California is mired in a long-term drought and San Diego is no exception. Noting San Diego’s annual rainfall average recorded at the official measurement station at Lindbergh Field is 10.34 inches, National Weather Service forecaster Jimmy Taeger said the rainfall amount for 2013-14, which ended June 30, was 5.06 inches. Taeger said rainfall levels the previous year in 2012-13 were 6.51 inches and 8.03 inches the year before that in 2011-12.

The forecaster said you have to go back to 2010-11 to find the last year when rainfall was at or above normal, with 12.62 inches that year.

Recent changes to the city’s emergency water regulations have established new restrictions on water use, as well as stepping up enforcement and penalties.

All water waste is prohibited in the San Diego Municipal Code. Wasting water is illegal at all times, even when no drought-response levels are in effect. Any violations of the water-use restrictions associated with drought-response levels are also treated as water waste.

The city may penalize those who continue to waste water with an escalating series of penalties up to and including shutting off water service. When customers continue to waste water after being contacted by the Public Utilities Department’s conservation staff, the city's Code Enforcement Department can step in.

Should a customer refuse to stop overwatering, fail to repair a leak or continue other water waste, a code-enforcement officer or water-waste investigator will fashion an appropriate response.

Code-enforcement officers have a variety of remedies to help ensure compliance, including issuing a warning letter, administrative citations ranging from $100 to $1,000, civil penalties up to $2,500 per day for violations, referral to the City Attorney’s Office for civil or criminal prosecution and shutoff of water service.,

On July 15 California’s Water Resources Control Board voted to impose mandatory water-use restrictions statewide in response to California’s ongoing drought.

For San Diego, however, permanent mandatory water-use restrictions in place since 2009 already meet elements of the requirements mandated by the state.

As a result, the state’s regulation does not require the city to make changes to its emergency water regulations but should serve as a reminder to all San Diegans that using water efficiently, and in compliance with the city’s current water use restrictions, are important to help conserve water during this severe drought condition.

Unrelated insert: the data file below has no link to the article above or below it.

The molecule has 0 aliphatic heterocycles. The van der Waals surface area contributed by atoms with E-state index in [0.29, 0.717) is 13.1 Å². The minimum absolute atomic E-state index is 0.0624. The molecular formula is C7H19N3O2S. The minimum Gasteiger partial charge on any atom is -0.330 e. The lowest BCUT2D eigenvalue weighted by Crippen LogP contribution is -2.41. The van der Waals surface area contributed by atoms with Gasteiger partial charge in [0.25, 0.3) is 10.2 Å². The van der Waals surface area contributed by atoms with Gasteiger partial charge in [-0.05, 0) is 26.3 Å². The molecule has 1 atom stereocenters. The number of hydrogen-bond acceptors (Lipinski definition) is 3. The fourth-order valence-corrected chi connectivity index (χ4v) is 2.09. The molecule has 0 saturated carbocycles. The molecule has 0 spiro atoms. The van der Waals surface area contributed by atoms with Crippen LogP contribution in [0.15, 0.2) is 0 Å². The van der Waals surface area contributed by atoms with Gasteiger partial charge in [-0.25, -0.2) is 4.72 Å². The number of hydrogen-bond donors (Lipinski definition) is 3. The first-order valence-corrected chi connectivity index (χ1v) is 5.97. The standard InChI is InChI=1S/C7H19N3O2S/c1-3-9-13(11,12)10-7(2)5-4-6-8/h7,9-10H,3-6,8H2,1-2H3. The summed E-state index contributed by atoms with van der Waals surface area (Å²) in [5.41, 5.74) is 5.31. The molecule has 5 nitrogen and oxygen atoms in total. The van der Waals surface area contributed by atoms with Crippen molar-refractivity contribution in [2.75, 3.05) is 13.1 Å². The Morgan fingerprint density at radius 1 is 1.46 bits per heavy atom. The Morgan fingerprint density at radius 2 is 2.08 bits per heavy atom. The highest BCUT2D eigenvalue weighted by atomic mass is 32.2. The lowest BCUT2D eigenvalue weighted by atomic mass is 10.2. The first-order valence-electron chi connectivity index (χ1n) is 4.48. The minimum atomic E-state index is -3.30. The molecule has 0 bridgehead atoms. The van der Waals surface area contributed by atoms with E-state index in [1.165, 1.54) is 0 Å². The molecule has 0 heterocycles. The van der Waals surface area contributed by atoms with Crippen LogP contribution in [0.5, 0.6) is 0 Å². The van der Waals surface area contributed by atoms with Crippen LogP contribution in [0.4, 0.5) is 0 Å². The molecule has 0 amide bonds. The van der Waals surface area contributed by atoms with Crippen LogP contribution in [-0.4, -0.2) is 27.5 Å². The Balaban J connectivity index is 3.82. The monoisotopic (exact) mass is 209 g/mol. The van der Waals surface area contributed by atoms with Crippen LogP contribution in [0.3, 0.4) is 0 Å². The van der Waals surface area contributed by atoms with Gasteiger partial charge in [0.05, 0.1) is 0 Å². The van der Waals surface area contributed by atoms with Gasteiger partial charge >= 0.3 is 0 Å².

“I want to thank San Diegans, who for years have done a tremendous job of stepping up to the plate to incorporate water conservation into their way of life,” said Mayor Kevin Faulconer.

“This summer, as we see temperatures climb, we must continue to be mindful of the current drought situation by adhering daily to the city’s permanent water use restrictions,” he said.

The city will continue to review the state’s decision and monitor the drought conditions throughout the state to determine if any changes to its drought response level are necessary.

In the meantime, the city’s focus will be to reduce water waste by educating residents on how to comply with the restrictions through education rather than an enhanced enforcement system focused on fines.

A few helpful hints for conserving water:

• Check faucets, pipes and toilets for leaks.

• Plant drought-resistant lawns, shrubs and plants.

• Put a layer of mulch around trees and plants.

• Water during early or late parts of the day.

• Don’t let the hose run while washing your car.

• Use a broom, not a hose, to clean driveways and sidewalks.
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TheLongestStraw
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August 01, 2014
I am grateful for these regulations as I believe it will help the people of California to realize that this drought is not a temporary occurrence. In Southern California, we live in a semi arid region where grass is not supported, and the water that is locally found here would have a hard time supporting the giant population. Therefore, water has to be imported to our region from far off places, making it very hard for the us to be familiar with our water sources. I believe that if we are more familiar with the source of our water, we will hold a grater allegiance to it, and take pride in conserving. https://www.youtube.com/watch?v=INjtx3pFeXc